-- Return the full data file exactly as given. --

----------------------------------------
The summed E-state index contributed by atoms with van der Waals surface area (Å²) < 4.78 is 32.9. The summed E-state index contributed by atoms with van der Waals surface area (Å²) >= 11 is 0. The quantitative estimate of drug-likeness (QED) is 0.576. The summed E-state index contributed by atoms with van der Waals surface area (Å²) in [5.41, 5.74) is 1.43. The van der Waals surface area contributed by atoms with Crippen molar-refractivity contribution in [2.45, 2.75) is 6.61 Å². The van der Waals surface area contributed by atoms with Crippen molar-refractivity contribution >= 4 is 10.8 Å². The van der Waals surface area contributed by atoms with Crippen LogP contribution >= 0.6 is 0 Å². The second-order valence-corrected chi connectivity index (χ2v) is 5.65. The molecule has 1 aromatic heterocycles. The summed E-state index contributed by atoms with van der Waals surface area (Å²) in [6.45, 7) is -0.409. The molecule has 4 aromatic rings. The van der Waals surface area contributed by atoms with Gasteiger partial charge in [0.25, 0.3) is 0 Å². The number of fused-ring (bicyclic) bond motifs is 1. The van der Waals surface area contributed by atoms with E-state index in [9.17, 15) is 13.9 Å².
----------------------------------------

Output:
The summed E-state index contributed by atoms with van der Waals surface area (Å²) < 4.78 is 32.9. The summed E-state index contributed by atoms with van der Waals surface area (Å²) >= 11 is 0. The quantitative estimate of drug-likeness (QED) is 0.576. The summed E-state index contributed by atoms with van der Waals surface area (Å²) in [5.41, 5.74) is 1.43. The van der Waals surface area contributed by atoms with Crippen molar-refractivity contribution in [2.45, 2.75) is 6.61 Å². The van der Waals surface area contributed by atoms with Crippen molar-refractivity contribution >= 4 is 10.8 Å². The van der Waals surface area contributed by atoms with Crippen LogP contribution >= 0.6 is 0 Å². The second-order valence-corrected chi connectivity index (χ2v) is 5.65. The molecule has 1 aromatic heterocycles. The summed E-state index contributed by atoms with van der Waals surface area (Å²) in [6.45, 7) is -0.409. The molecule has 4 aromatic rings. The van der Waals surface area contributed by atoms with Gasteiger partial charge in [0.25, 0.3) is 0 Å². The number of fused-ring (bicyclic) bond motifs is 1. The van der Waals surface area contributed by atoms with E-state index in [9.17, 15) is 13.9 Å².